In most cases the stones will need to be removed surgically, although some struvite uroliths can be dissolved using a prescription diet. If you see your Yorkie showing any of these symptoms then you should consult your vet, as the longer they are left the more serious the condition can be.
If you have any concerns about your dog’s health do not hesitate to get in touch with our Careline. They will be able to answer any questions that you may have.
Pet insurance for Yorkshire Terriers
Like most pure-bred dogs, Yorkshire Terriers have their accompanying health issues. You never know what might happen as they get older. Find out how we can cover your pet from accidents as well as illnesses they may suffer from.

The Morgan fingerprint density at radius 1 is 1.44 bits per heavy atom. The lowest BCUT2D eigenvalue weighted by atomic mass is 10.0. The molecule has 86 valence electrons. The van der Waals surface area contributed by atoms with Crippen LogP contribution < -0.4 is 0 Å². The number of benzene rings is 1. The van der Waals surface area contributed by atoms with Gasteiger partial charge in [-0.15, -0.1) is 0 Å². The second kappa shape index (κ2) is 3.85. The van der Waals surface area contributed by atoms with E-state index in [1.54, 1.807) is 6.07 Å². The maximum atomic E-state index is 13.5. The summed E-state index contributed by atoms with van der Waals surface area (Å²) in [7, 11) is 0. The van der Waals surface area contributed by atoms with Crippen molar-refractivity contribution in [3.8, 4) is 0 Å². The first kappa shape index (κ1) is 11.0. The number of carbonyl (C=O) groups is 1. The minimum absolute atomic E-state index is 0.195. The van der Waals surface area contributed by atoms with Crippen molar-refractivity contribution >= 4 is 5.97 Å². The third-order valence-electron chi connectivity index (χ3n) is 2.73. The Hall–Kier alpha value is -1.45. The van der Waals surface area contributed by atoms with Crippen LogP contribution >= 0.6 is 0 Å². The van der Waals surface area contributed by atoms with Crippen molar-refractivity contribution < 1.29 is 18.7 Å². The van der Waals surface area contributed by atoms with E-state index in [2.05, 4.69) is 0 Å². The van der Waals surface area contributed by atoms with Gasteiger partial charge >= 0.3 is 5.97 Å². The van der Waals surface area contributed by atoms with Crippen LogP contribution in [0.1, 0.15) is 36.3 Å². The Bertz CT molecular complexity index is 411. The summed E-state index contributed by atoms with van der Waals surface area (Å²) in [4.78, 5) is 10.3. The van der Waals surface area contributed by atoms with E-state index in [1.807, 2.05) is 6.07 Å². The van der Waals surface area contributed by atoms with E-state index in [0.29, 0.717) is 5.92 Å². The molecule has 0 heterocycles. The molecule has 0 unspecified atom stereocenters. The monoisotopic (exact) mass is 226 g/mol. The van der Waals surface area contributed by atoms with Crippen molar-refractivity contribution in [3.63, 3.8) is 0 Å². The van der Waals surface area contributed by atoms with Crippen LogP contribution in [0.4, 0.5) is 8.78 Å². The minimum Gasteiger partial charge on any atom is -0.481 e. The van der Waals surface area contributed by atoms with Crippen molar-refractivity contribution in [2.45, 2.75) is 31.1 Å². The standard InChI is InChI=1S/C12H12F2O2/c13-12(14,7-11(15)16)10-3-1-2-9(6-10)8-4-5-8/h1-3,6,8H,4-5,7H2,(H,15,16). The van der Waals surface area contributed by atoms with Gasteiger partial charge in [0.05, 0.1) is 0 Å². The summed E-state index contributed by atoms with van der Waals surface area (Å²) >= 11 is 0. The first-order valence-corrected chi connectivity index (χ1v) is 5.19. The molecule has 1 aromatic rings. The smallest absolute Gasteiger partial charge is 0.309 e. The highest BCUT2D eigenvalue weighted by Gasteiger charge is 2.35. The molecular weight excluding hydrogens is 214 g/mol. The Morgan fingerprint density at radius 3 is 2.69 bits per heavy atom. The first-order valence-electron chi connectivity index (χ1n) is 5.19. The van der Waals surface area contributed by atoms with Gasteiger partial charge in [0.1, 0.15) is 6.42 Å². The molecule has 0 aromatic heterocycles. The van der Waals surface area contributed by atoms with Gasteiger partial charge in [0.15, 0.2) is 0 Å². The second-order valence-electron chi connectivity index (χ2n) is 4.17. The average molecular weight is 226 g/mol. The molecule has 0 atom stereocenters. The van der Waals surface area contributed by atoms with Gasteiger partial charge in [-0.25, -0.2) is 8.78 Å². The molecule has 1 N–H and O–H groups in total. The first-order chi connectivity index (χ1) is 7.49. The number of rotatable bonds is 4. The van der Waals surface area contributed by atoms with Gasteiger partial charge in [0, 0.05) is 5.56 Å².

It’s normally best to insure your dogs from a young age, before any conditions become an issue. Insuring your Yorkshire Terrier from when they are a puppy tends to be cheaper. Although you can get insurance for older dogs too.
See how we can help you by getting a quote today.